In November 2011 the Energy Regulation Commission issued Resolution 156, which regulates electricity trading activity. Although some rules applied to the trade of electricity before the resolution was issued, the new resolution compiles them into a single document and adds new rules to bring together all of the rights and obligations of parties which purchase electricity for sale to final users.

For a company to be allowed to trade electricity in Colombia, it must:

  • be incorporated as a public utility entity under Article 15 of Law 142/1994 (electricity transmission agents may not be traders);
  • maintain an accounting system independent from that of any other activities that it may carry out (eg, generation or distribution);
  • prepare and publish a uniform conditions model contract (for regulated users);
  • create a claims office to service customers;
  • register as an electricity trading agent with the Administrator of the Commercial Exchange System (ASIC); and
  • notify the commencement of activities to:
    • the Utilities Superintendence;
    • the Energy Regulation Commission; and
    • the Subsidy and Re-distribution Solidarity Fund of the Mines and Energy Ministry.

The regulation was passed to deal with a number of difficulties faced by traders in relation to competition issues, which have resulted in the bankruptcy of certain traders and a lack of new traders entering the market. One of the main concerns among traders is a practice whereby they focus their marketing activities only on major corporate users and fail to offer services to individual low-income users.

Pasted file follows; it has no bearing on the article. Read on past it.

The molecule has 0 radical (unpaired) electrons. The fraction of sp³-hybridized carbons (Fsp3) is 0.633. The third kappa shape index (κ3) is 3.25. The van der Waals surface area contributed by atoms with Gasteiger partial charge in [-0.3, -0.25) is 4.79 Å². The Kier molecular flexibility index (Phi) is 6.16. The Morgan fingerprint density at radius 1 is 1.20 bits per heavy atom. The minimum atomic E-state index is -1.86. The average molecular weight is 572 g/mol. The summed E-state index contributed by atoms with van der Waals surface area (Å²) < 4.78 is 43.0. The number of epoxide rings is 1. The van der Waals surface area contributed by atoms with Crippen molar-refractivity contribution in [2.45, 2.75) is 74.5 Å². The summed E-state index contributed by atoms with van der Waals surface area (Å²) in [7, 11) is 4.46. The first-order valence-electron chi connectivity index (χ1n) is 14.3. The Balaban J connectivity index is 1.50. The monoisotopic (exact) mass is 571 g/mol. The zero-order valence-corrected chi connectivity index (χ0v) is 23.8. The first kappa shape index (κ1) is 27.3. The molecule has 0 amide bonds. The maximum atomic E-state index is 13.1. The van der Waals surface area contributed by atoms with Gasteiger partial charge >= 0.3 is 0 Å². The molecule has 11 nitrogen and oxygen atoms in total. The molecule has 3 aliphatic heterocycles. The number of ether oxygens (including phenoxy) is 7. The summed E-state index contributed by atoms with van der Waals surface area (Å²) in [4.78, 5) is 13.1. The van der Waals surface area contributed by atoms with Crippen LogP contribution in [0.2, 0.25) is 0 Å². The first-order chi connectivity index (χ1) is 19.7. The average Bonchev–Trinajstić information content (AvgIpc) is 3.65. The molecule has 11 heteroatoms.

Another concern tackled by the regulation is how and when to retire from the market traders facing serious financial difficulties. This measure is designed to avoid allowing such traders to incur further indebtedness, which may cause harm to other market agents. For example, the main causes of a trader's exit from the wholesale energy market are as follows:

  • when there is delay in payment of any of the following transactions and such payment is not duly covered by adequate guarantees:
    • transactions carried out in the electricity exchange or in the organised market for regulated demand;
    • accounts payable deriving from balances and complementary services;
    • accounts payable for charges deriving from the use of the national transmission system; or
    • any other item due to the ASIC or the Accounts Liquidator and Administrator;
  • when a provided guarantee is not approved by the ASIC within the terms established for that purpose; and
  • when the network operator informs the ASIC of the trader's default in granting the required guarantee.

In addition, the network operator shall be solely liable for damages caused to users and third parties if it accuses a trader of a default and such accusation cannot be justified. Such act may be deemed only a restrictive trade practice.

The regulation also includes provisions on the effect of a trader's exit from the market and, in particular, which agent will be in charge of servicing those users who were previously serviced by the exiting trader.

Together with Resolution 156, the commission also issued Resolutions 157 and 158, which refer to commercial frontiers and the granting of guarantees by traders.

For further information on this topic please contact Gabriela Mancero Bucheli at Peña Mancero by telephone (+57 1 640 1355) or email ([email protected]).